Despite the chilliness of an evening slipping between changing seasons, a couple dozen people gathered in late fall around carefully spaced wooden tables on the grounds of a 6-acre farm near Traverse City. The occasion: A four-course dinner created entirely from plant-based and locally sourced foods, including ingredients grown on the property where guests gathered.
The first course, a salad, was a blend of mixed greens, spinach, and Mahnoomin (wild rice sourced from indigenous tribes), topped with a creamy roasted carrot and jalapeno dressing.
Embracing cooler temperatures, the entrée celebrated comfort: a northern white bean puree cooked in turmeric, black lentils with fresh ground cumin, three types of mashed potatoes, and grilled asparagus.
Dessert consisted of a chocolate mousse made with 81 percent cacao from chocolate from Grocer’s Daughter in nearby Empire, and a pumpkin puree and ginger and pear chutney. The pumpkin and heirloom pears were picked on the property.
The young man behind the evening’s menu was Chef Loghan Call, who’s made a name for himself in northern Michigan with his efforts to build a localized regenerative food system through dining experiences, pop-up dinners, education, and community-building.
“A lot of thought goes into each component,” explains Call, noting he pulls ingredients from local farms — including Alchemy Farms in Maple City, where his mother, Naomi Call, grows edible flowers and medicinal herbs that are featured in products available locally and online. “The goal is to tee people up for an enjoyable experience of food they might not otherwise be familiar with,” he says.
Although the pandemic disrupted what would have been a hearty schedule of pop-up dinners at wineries and farms last year, Call managed at least one socially distanced dinner before winter.
Collaborating with his friends, Justin and Colleen Shull, Call hosted the dinner at their farm and studio. The couple, who relocated to Michigan from California, are growing tomatoes, peppers, root vegetables, greens, radishes, and berries at their Silver Lake Farmstead, a former dairy farm. They’ve also started a small community agricultural program.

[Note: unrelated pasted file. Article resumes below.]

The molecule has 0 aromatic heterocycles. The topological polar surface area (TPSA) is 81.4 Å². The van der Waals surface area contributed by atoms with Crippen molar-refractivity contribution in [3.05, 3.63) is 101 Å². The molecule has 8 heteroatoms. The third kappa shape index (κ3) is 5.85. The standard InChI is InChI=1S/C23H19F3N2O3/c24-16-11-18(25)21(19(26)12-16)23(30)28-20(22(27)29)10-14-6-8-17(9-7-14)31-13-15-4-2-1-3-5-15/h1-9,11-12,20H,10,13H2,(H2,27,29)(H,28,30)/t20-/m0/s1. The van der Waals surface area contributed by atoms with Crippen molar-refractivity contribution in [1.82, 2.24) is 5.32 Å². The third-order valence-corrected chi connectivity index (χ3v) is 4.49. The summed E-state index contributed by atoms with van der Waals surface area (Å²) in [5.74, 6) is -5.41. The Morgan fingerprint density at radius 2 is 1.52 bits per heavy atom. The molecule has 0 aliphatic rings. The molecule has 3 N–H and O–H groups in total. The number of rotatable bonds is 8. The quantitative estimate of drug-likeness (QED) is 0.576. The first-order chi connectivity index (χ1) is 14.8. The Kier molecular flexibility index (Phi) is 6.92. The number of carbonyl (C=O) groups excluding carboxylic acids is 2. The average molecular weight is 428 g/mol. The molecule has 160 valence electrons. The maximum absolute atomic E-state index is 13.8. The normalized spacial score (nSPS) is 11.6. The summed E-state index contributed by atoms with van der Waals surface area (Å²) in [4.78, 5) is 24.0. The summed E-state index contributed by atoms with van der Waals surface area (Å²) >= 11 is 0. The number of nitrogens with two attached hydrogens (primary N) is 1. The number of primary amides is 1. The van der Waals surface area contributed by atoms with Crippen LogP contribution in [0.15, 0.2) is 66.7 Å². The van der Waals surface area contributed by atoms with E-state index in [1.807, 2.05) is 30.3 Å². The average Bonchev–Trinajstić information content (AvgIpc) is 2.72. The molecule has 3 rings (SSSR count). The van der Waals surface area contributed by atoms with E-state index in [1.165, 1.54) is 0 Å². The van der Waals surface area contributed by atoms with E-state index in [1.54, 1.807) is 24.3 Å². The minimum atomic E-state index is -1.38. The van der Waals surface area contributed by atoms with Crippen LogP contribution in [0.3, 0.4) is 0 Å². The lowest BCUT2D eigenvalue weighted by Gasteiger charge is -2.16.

“Most of the people who came were expecting a farm potluck,” says Colleen Shull, who, along with her husband, is also a landscape painter. “They were so surprised at how fancy it was. They didn’t expect courses that were so artistic. Since I’m an artist, I really appreciate the artistry of Loghan’s food, how he displays (it) on the plate, and how beautiful it looks — and everyone loved the food.” Call’s plated creations offer a cornucopia of flavors, enhanced by the natural colors of the plant kingdom. Before each course, he asks guests to wait to take the first bite, so he can explain the ingredients and their health benefits. He encourages them to slow down and practice mindful eating.
“I think I offer an approachable philosophy to healthier food choices,” says Call, 31, who lives in Traverse City. “The dinner experiences are about getting people to think more about their food choices, inspiring them to cook for themselves, and pointing them toward the content I’m creating to help them connect in those ways. When a course arrives at someone’s table, it looks beautiful and it tastes delicious — but, honestly, I can look them in the eye and tell them, You can do this at home. The barriers aren’t that big.”
Call’s path to promoting healthy eating and regenerative systems is rooted in his childhood. He grew up in New York on a 5-acre property “brimming with fruits, vegetables, edible flowers, and herbs.” He picked seasonal produce and worked under the guidance of his mother, who is also a chef and certified herbalist.
The family eventually moved to California and Call pursued media and sports journalism before experiencing his “aha” moment. A visit to Alegría Farm while studying global sustainability at UCLA reconnected him to the source of food and the importance of nutrient-dense soil.
“Our bodies aren’t counting calories, but nutrients,” he says. “The healthier the soil, the more nutrients each bite of food has. By working with our incredible local farming community, we’re able to serve up the most nutrient-dense foods while sharing that educational piece in a setting where folks are engaged and excited to learn.”
Call came to Traverse City to be an executive chef at Goodwill Industries. The job lasted about seven months before he relaunched Planted Cuisine, a business he had begun in Southern California.
“This community has been absolutely incredible in its support for what I’m bringing to the area,” Call says.
As with many businesses, the pandemic has prompted some pivoting. Call has turned his attention to private chef work and meal-prep, and offers an online education platform and a podcast called “Nothing to Eat.” The podcast is presented in a live format with on-the-air questions.
“I want to inspire people to cook again and eat in their homes as much as possible,” he says. “I’m trying to help remove some of the barriers that exist. I want people to understand how healthy food tastes and how to source that food; I try to help them find a path forward that doesn’t seem overwhelming in the home kitchen.”